It does indeed, thanks. As for point 2) I have seen mention that 10/3nm
mode is substantially oversampled and that it would benefit from some form
of deconvolution or LOWESS processing before use. But I take it from your
answer that it's good to go as it comes out of the drivers, yes?
On Wed, Dec 28, 2016 at 12:16 AM, Graeme Gill <graeme@xxxxxxxxxxxxx> wrote:
1) I understand that in high res mode the device produces data at every
10/3nm. Is the
data processed by Argyll/drivers in any way before being written to the
file and if so how?
yes of course - the data from the instrument is raw sensor values, so the
driver has to do a bunch of processing to convert this to calibrated
2) Would you recommend processing the output data in the file and if so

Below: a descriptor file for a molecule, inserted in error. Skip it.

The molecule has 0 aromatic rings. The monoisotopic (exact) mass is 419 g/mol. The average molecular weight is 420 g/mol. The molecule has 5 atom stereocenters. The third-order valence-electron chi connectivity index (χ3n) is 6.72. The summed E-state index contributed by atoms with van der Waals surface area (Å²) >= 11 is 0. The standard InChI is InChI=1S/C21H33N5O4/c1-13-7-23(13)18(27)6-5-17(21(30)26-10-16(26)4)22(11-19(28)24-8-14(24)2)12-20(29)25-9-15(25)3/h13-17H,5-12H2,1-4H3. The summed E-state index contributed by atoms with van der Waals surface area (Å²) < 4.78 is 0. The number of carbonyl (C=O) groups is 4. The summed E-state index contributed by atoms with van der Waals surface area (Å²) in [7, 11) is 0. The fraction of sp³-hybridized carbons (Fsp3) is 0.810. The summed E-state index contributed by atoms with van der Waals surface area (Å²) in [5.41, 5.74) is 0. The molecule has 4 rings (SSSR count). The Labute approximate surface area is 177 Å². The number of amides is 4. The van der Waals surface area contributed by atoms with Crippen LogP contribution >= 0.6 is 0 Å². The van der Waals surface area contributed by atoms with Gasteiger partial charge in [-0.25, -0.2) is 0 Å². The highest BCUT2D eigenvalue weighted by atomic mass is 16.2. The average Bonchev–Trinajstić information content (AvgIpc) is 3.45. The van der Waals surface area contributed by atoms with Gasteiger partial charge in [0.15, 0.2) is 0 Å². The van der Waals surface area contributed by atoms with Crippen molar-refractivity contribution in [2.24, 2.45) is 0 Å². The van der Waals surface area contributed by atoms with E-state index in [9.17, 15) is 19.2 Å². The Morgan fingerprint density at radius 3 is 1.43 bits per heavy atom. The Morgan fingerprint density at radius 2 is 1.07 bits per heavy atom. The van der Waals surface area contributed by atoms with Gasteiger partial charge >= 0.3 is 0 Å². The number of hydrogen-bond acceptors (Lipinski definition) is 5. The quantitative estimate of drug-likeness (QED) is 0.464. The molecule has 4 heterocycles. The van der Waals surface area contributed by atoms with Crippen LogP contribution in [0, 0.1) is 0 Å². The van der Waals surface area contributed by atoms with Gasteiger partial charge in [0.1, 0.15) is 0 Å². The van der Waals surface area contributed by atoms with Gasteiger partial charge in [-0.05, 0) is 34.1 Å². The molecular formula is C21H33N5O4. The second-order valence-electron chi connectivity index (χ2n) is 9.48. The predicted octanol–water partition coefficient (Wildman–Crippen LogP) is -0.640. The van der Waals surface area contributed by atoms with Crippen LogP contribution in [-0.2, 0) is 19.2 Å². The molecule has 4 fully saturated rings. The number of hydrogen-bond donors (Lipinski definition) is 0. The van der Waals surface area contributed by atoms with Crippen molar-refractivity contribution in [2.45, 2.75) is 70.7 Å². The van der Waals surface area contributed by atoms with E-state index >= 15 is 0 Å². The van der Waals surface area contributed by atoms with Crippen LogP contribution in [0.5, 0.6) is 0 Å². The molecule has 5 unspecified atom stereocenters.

I'm not sure what you mean. The results are calibrated spectral values.
you know what you want to do with them after that.
3) Are sampling intervals other than 10/3nm and 'standard' available to
spotread and if so
what's the relative switch?
No. These are what are implemented in the ArgyllCMS driver. There seems
point in attempting to go below 3.333 nm, as this is the closest regular
the sensor capability itself, and in any case the spectral resolution is
limited by the slit width. You can of course resample to larger spacings
using the usual methods (i.e. those recommended in the CIE specs.).
Hope this helps,